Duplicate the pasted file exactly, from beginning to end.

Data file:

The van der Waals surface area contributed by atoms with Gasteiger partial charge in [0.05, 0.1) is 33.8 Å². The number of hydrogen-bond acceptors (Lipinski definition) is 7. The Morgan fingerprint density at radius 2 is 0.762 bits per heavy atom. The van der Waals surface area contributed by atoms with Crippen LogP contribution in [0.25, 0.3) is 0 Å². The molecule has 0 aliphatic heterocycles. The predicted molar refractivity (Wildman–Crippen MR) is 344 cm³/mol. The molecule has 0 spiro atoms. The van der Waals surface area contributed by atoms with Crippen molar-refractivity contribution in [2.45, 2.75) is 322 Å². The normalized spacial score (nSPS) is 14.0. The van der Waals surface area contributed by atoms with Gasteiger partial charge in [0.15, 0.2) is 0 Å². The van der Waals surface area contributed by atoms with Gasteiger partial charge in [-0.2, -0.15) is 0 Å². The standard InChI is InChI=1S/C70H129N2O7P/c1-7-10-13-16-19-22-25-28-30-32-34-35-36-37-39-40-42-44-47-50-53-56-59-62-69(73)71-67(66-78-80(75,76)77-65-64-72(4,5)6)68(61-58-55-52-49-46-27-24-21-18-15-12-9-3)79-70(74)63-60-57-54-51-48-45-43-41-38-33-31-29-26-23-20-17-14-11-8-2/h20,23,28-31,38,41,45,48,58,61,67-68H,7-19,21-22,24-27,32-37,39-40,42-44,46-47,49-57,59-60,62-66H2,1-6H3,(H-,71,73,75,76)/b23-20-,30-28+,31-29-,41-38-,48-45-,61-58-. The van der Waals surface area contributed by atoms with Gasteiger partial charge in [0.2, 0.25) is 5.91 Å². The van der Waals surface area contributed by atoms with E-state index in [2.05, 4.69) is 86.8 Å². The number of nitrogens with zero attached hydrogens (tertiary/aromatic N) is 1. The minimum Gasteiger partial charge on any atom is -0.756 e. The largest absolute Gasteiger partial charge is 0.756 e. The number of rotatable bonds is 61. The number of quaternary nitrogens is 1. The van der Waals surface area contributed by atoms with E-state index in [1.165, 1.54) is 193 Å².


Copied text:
The van der Waals surface area contributed by atoms with Gasteiger partial charge in [0.05, 0.1) is 33.8 Å². The number of hydrogen-bond acceptors (Lipinski definition) is 7. The Morgan fingerprint density at radius 2 is 0.762 bits per heavy atom. The van der Waals surface area contributed by atoms with Crippen LogP contribution in [0.25, 0.3) is 0 Å². The molecule has 0 aliphatic heterocycles. The predicted molar refractivity (Wildman–Crippen MR) is 344 cm³/mol. The molecule has 0 spiro atoms. The van der Waals surface area contributed by atoms with Crippen molar-refractivity contribution in [2.45, 2.75) is 322 Å². The normalized spacial score (nSPS) is 14.0. The van der Waals surface area contributed by atoms with Gasteiger partial charge in [0.15, 0.2) is 0 Å². The van der Waals surface area contributed by atoms with Gasteiger partial charge in [-0.2, -0.15) is 0 Å². The standard InChI is InChI=1S/C70H129N2O7P/c1-7-10-13-16-19-22-25-28-30-32-34-35-36-37-39-40-42-44-47-50-53-56-59-62-69(73)71-67(66-78-80(75,76)77-65-64-72(4,5)6)68(61-58-55-52-49-46-27-24-21-18-15-12-9-3)79-70(74)63-60-57-54-51-48-45-43-41-38-33-31-29-26-23-20-17-14-11-8-2/h20,23,28-31,38,41,45,48,58,61,67-68H,7-19,21-22,24-27,32-37,39-40,42-44,46-47,49-57,59-60,62-66H2,1-6H3,(H-,71,73,75,76)/b23-20-,30-28+,31-29-,41-38-,48-45-,61-58-. The van der Waals surface area contributed by atoms with Gasteiger partial charge in [0.2, 0.25) is 5.91 Å². The van der Waals surface area contributed by atoms with E-state index in [2.05, 4.69) is 86.8 Å². The number of nitrogens with zero attached hydrogens (tertiary/aromatic N) is 1. The minimum Gasteiger partial charge on any atom is -0.756 e. The largest absolute Gasteiger partial charge is 0.756 e. The number of rotatable bonds is 61. The number of quaternary nitrogens is 1. The van der Waals surface area contributed by atoms with E-state index in [1.165, 1.54) is 193 Å².